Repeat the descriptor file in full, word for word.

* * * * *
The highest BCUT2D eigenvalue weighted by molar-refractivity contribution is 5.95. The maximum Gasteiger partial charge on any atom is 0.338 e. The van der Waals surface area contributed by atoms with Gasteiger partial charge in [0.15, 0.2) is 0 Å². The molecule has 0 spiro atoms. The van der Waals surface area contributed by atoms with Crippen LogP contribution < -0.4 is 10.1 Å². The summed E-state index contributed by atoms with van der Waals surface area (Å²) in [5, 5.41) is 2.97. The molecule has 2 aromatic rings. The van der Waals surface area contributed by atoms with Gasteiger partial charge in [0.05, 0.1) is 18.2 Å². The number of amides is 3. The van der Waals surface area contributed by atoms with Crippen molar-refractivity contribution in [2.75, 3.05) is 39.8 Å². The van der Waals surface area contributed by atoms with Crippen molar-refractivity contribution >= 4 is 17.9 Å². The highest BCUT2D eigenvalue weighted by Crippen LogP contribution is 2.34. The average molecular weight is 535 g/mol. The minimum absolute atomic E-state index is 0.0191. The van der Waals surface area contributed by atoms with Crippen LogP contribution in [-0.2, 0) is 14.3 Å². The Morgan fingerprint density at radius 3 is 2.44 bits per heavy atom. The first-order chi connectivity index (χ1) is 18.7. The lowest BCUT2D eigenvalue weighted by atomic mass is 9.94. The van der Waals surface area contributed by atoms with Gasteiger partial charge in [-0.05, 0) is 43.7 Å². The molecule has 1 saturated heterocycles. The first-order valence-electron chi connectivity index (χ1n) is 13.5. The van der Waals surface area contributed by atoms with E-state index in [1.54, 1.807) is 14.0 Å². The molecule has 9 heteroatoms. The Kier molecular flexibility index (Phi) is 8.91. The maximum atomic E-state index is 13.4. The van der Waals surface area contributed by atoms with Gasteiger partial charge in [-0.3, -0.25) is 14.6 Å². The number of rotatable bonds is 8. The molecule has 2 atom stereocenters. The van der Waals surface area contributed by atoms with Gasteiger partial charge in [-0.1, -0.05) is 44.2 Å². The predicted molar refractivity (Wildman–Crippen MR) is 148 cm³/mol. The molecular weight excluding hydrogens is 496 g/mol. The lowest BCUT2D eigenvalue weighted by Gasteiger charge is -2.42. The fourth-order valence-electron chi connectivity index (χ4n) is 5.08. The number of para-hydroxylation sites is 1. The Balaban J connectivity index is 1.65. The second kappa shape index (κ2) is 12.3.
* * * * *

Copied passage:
The highest BCUT2D eigenvalue weighted by molar-refractivity contribution is 5.95. The maximum Gasteiger partial charge on any atom is 0.338 e. The van der Waals surface area contributed by atoms with Gasteiger partial charge in [0.15, 0.2) is 0 Å². The molecule has 0 spiro atoms. The van der Waals surface area contributed by atoms with Crippen LogP contribution < -0.4 is 10.1 Å². The summed E-state index contributed by atoms with van der Waals surface area (Å²) in [5, 5.41) is 2.97. The molecule has 2 aromatic rings. The van der Waals surface area contributed by atoms with Gasteiger partial charge in [0.05, 0.1) is 18.2 Å². The number of amides is 3. The van der Waals surface area contributed by atoms with Crippen molar-refractivity contribution in [2.75, 3.05) is 39.8 Å². The van der Waals surface area contributed by atoms with Crippen molar-refractivity contribution >= 4 is 17.9 Å². The highest BCUT2D eigenvalue weighted by Crippen LogP contribution is 2.34. The average molecular weight is 535 g/mol. The minimum absolute atomic E-state index is 0.0191. The van der Waals surface area contributed by atoms with Crippen LogP contribution in [-0.2, 0) is 14.3 Å². The Morgan fingerprint density at radius 3 is 2.44 bits per heavy atom. The first-order chi connectivity index (χ1) is 18.7. The lowest BCUT2D eigenvalue weighted by atomic mass is 9.94. The van der Waals surface area contributed by atoms with Gasteiger partial charge in [-0.05, 0) is 43.7 Å². The molecule has 1 saturated heterocycles. The first-order valence-electron chi connectivity index (χ1n) is 13.5. The van der Waals surface area contributed by atoms with E-state index in [1.54, 1.807) is 14.0 Å². The molecule has 9 heteroatoms. The Kier molecular flexibility index (Phi) is 8.91. The maximum atomic E-state index is 13.4. The van der Waals surface area contributed by atoms with Gasteiger partial charge in [-0.3, -0.25) is 14.6 Å². The number of rotatable bonds is 8. The molecule has 2 atom stereocenters. The van der Waals surface area contributed by atoms with Gasteiger partial charge in [-0.1, -0.05) is 44.2 Å². The predicted molar refractivity (Wildman–Crippen MR) is 148 cm³/mol. The molecular weight excluding hydrogens is 496 g/mol. The lowest BCUT2D eigenvalue weighted by Gasteiger charge is -2.42. The fourth-order valence-electron chi connectivity index (χ4n) is 5.08. The number of para-hydroxylation sites is 1. The Balaban J connectivity index is 1.65. The second kappa shape index (κ2) is 12.3.